By Guest Blogger, Walter Neary, Content Manager, Internal Communications at MultiCare
Thirty seconds into the phone call, there is a piercing scream that would give you tinnitus in your ear if you don’t already have it. J’nai Starks smiles. This isn’t new to her when she answers a call to South Sound 2-1-1.
A child began screaming while her mother is on the phone. Of course, the mom must pause in her conversation with Starks. “I’m sorry I don’t know what just happened,” the mother says to Starks as the mother makes sounds consistent with comforting a child.
“It’s OK. I have children. I can wait for you,” Starks says.
The mom settles the child, and the call to 2-1-1 continues. The Parkland woman had just started receiving food aid, and workers had suggested she call 2-1-1 for other services that might help her.
When you support the United Way, you support this 2-1-1 service. United Way is well known for allocating funding to nonprofits with a proven track record of lifting people from poverty. But United Way also operates a service used by countless MultiCare patients and their families: the information resource 2-1-1. By calling 2-1-1, the same way you’d dial 911 in an emergency, a caller can get an enormous amount of advice and resources to provide support in difficult times. 2-1-1 is operated in South Puget Sound by United Way of Pierce County and supported statewide by a broad variety of United Ways including United Way of Spokane County.
Starks is not only building empathy during the call, but also filling out a form about each caller that then taps a database of thousands of resources. The names, numbers and hours of social service agencies that might help this particular caller fly up on the screen. On her second screen, Starks cuts and pastes those resources for a text message she’ll be sending the mom. It will be a personalized survival guide for someone dealing with poverty.
“Thank you. I don’t know what to ask for because I don’t know what is out there,” the mom says.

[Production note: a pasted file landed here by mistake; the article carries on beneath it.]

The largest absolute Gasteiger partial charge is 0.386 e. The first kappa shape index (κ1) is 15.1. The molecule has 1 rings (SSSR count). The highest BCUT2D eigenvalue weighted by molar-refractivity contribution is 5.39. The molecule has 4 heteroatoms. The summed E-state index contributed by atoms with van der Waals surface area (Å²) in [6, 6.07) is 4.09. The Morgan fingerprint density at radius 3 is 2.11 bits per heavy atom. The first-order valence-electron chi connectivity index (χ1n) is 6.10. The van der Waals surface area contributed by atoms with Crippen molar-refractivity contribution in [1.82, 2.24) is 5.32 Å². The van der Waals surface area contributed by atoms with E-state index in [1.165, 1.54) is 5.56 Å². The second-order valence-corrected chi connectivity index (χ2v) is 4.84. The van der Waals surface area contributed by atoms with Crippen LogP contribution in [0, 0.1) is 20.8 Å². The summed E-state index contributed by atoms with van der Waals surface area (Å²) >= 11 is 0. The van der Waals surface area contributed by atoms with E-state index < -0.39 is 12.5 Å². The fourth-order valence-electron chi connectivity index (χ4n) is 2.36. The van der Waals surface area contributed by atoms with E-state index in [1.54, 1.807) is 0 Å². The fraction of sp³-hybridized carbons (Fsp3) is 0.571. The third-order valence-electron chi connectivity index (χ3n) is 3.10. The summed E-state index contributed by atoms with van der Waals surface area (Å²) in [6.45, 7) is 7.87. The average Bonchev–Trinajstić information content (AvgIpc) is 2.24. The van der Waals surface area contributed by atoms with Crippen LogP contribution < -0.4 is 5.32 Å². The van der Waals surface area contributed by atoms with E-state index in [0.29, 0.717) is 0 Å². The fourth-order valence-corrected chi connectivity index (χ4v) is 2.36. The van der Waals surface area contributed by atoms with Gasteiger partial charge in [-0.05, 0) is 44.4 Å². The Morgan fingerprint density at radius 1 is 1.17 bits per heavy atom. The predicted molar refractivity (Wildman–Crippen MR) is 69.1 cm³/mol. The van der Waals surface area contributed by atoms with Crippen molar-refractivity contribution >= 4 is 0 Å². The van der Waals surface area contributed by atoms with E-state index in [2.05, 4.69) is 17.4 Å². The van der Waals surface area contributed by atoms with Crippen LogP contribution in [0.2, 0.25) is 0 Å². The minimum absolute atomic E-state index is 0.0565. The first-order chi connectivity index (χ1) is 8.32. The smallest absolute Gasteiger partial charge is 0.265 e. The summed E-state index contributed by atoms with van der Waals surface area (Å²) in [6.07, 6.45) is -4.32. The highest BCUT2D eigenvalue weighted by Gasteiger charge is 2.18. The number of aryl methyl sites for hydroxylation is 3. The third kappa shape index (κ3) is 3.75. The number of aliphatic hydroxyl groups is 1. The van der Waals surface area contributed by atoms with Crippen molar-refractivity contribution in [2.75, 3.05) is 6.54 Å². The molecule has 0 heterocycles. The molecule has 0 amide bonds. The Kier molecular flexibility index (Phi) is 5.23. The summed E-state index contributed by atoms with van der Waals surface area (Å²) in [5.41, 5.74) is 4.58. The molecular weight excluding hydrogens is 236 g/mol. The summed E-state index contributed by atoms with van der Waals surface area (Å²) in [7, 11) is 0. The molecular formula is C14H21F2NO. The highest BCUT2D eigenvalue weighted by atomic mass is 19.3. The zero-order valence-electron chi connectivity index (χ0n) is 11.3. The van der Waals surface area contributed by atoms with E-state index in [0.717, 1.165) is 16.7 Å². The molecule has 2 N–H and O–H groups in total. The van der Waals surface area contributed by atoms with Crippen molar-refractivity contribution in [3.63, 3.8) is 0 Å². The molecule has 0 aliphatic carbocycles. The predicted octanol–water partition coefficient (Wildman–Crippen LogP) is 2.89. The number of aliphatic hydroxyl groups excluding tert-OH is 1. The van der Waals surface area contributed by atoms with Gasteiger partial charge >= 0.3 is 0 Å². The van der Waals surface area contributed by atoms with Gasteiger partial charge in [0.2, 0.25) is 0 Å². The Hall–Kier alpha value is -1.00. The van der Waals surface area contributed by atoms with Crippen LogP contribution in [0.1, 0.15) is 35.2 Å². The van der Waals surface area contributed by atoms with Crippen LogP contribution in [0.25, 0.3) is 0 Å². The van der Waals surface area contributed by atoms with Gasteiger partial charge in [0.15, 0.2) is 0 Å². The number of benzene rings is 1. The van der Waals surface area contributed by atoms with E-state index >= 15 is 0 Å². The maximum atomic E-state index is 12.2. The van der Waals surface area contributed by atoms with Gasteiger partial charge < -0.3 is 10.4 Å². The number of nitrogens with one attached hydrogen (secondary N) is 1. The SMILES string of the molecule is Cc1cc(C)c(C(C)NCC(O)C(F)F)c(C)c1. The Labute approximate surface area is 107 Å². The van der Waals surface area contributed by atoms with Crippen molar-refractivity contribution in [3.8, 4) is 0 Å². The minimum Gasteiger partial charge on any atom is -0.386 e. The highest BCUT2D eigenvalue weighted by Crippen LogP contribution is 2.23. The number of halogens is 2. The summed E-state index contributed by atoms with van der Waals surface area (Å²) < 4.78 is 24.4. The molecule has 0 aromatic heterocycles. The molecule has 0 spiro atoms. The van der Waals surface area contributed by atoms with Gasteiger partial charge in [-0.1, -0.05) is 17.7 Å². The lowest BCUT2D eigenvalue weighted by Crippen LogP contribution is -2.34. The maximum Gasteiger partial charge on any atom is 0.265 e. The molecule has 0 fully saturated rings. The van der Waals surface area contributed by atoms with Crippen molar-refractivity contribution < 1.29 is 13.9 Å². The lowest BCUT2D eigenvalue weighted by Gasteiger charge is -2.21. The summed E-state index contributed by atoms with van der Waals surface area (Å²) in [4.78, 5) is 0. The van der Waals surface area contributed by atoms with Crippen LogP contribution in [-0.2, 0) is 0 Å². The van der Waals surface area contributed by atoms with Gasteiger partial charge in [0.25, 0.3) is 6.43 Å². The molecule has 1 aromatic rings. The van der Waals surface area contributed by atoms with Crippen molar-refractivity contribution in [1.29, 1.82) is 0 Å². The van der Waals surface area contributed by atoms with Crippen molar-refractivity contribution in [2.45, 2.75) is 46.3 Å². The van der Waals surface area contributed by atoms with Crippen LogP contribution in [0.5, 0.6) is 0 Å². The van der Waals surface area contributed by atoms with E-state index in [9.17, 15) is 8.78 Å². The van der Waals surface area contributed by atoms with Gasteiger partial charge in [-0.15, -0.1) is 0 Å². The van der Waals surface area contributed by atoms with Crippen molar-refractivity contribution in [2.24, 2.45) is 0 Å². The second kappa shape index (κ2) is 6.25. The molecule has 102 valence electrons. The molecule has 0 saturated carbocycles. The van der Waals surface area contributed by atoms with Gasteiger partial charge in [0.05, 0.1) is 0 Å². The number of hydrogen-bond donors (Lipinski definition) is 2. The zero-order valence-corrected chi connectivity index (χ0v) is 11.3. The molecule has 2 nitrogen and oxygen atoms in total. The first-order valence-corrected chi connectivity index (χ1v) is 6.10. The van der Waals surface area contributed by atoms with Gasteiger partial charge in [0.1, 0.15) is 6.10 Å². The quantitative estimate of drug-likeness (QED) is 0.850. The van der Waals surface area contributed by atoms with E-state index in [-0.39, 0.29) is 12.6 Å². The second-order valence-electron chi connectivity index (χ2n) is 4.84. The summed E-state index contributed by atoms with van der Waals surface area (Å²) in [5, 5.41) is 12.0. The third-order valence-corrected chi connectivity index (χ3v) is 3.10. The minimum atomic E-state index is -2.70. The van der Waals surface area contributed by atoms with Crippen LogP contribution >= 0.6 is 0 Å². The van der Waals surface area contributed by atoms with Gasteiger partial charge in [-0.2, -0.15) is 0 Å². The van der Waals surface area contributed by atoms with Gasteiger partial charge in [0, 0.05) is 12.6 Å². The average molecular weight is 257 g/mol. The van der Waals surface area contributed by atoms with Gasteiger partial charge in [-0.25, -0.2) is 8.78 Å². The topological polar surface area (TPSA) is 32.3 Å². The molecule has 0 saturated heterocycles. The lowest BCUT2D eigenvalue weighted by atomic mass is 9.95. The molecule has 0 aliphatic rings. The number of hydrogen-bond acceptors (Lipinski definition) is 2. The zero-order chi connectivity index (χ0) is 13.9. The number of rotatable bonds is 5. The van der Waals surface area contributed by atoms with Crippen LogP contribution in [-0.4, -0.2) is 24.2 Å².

Starks is one of a dozen operators in the mini call center at the time of this visit. Some of them have more than a crying baby to deal with. On the other side of the room, another conversation is pausing for a different reason. The caller must be distraught, for the 2-1-1 specialist can be overheard telling the caller, “It’s OK. Take a long, deep breath for me.”
“We get that a lot,” Penni Belcher says later. Belcher is the Director for South Sound 2-1-1 at United Way of Pierce County.
United Way is presiding over a revolution in how they provide 2-1-1 service. The new 2-1-1 is not your father’s 2-1-1 or even your big sister’s 2-1-1. Lately, the organization wants to get to know people when they call. And in a new twist, there are times when 2-1-1 is just as likely to
call someone who might otherwise call in.
Getting to know you
The 2-1-1 specialists are in a call center. They’re not selling anything, far from it, but they’re sitting at cubies and conducting call after call. So that’s why this new approach is so surprising.
In most call centers, you want to make the sale and get the customer off the phone so you can take the next call and make another sale. In the old days of 2-1-1, it was totally appropriate to get one question – What’s the food bank closest to me? – and answer it and boom, all done and good. Next call.
Today, 2-1-1 specialists are told to trust their instincts and try to determine if there might be reasons someone wants the food bank or whatever resource they’re looking for. Have they lost their job? Are their bills overwhelming? Are they about to be homeless?
And so, Belcher’s team is drawing out conversations.
“We want folks to call in because we want to have a conversation with them. We want to hear their story. We want to dive deep and understand what’s going on throughout the household so we can offer wraparound services and build that rapport and trust,” Belcher says. “This is about supporting the person during the conversation, not about spelling out the name of the street that a resource is on.”
So how do you get to know someone on the phone when they’re just asking for one thing?